Aug. 23, 1864 – The Battle of Mobile Bay ended with the Confederate surrender of Fort Morgan. Alabama had seized the fort from federal control in January 1861 and then turned it over to Confederate forces, which, until August 1864, used it to keep the U.S. Navy out of Mobile Bay, while letting blockade runners in. The surrender of Fort Morgan left Wilmington, N.C. as the last port open for Confederate blockade runners.
Aug. 23, 1864 – During the Civil War, skirmishes were fought at Blue Springs, Tennessee; at Gerald Mountain, Arkansas; at Webster, Missouri; at Abbeville, Mississippi; on the Dinwiddie Road, near Ream’s Station, Virginia; and at Kearneysville, West Virginia.
Aug. 23, 1864 – During the Civil War, a six-day Federal operation began in the Clinton, Olive Branch and Comite River vicinity of Louisiana; and a five-day Federal operation between Cassville, Missouri to Fayetteville, Arkansas began. A three-day Federal operation began from Ozark, Missouri to Dubuque Crossing and Sugar Loaf Prairie, Missouri.
Aug. 23, 1865 - The trial of Henry Wirz began. He had been charged with conspiracy to injure the health and lives of Union soldiers and murder. The trial lasted two months and he was executed on Nov. 10.
Aug. 23, 1868 – Writer and poet Edgar Lee Masters was born in Garnett, Kansas. He is best known for his 1915 book, “Spoon River Anthology.”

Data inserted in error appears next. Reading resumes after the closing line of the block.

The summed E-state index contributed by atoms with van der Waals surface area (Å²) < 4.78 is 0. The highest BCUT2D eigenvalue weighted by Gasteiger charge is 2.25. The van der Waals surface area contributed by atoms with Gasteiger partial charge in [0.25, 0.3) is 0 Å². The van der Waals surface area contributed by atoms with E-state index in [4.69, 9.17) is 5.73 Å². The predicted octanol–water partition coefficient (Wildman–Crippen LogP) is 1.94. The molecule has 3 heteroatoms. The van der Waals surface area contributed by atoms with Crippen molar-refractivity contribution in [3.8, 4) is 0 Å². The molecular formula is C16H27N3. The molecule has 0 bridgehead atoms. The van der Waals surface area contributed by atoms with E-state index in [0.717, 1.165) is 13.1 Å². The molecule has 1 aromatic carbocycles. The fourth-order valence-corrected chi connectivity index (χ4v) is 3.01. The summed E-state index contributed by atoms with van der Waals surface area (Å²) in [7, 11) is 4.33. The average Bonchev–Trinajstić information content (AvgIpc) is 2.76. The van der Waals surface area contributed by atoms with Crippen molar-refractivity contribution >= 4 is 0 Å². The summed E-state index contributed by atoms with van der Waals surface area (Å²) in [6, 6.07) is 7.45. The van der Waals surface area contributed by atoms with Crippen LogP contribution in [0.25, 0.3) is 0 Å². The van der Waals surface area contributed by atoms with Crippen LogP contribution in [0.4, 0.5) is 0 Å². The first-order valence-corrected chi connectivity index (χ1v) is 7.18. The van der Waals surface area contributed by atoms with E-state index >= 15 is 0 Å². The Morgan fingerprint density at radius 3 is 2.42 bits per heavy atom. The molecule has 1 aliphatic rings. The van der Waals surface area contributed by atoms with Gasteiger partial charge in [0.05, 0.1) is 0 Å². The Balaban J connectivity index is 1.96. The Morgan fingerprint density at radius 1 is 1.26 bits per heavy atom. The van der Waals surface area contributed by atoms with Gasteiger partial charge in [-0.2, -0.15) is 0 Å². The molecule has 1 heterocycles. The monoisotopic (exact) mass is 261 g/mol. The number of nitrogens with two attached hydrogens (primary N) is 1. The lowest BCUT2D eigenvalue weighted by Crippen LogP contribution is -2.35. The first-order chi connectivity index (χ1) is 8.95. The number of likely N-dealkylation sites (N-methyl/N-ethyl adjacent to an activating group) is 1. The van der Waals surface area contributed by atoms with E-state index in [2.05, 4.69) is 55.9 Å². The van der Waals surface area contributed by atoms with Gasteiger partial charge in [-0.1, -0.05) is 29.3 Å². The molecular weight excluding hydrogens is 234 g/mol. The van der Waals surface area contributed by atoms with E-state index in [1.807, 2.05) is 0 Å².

Aug. 23, 1877 – Texas Ranger John Armstrong arrested John Wesley Hardin, who lived for about 18 months in Pollard, Ala., in a Florida rail car near Pensacola, and returned the outlaw to Texas to stand trial for the murder of Deputy Sheriff Charles Webb three years earlier in a small town near Austin, Texas. Webb’s murder was one in a long series of killings committed by the famous outlaw-the 39th by Hardin’s own count. Tried in Austin, a jury found Hardin guilty of killing Sheriff Webb and sentenced him to life in the Texas state prison at Huntsville, but he served only 15 years before the governor pardoned him.
Aug. 23, 1884 – Humorist Will Cuppy was born in Auburn, Indiana.
Aug. 23, 1888 - Alabama author Philip Henry Gosse died in Marychurch, Devon, England.
Aug. 23, 1896 – In Lovecraftian fiction, Viennese occult scholar Dr. Stanislaus Hinterstoisser was born. The doctor, who first appeared in 1978’s “The Necronomicon: The Book of Dead Names” by George Hay, is most famous for his discovery of Lovecraft’s father’s ties to the freemasons.
Aug. 23, 1898 – The Southern Cross Expedition, the first British venture of the Heroic Age of Antarctic Exploration, departed from London.
Aug. 23, 1906 – The Monroe Journal reported that Prof. L.K. Benson, the new principal of Monroeville’s school, had arrived and was “at work in its behalf.”
Aug. 23, 1906 – The Monroe Journal reported that Miss Jennie Faulk left a few days before for St. Louis to purchase her fall stock of hats, millinery and ladies goods.
Aug. 23, 1906 – The Monroe Journal reported that Messrs. Barnett & Jackson had unloaded three solid carloads of furniture and stoves within the previous few days, the first carloads that had been actually shipped into the town. These came over the Monroeville branch of the Manistee & Repton railway.
Aug. 23, 1906 – The Monroe Journal reported, in news from the Perdue Hill community, that Dr. G.H. Harper and W.M. Florey were up from Mainstee that week.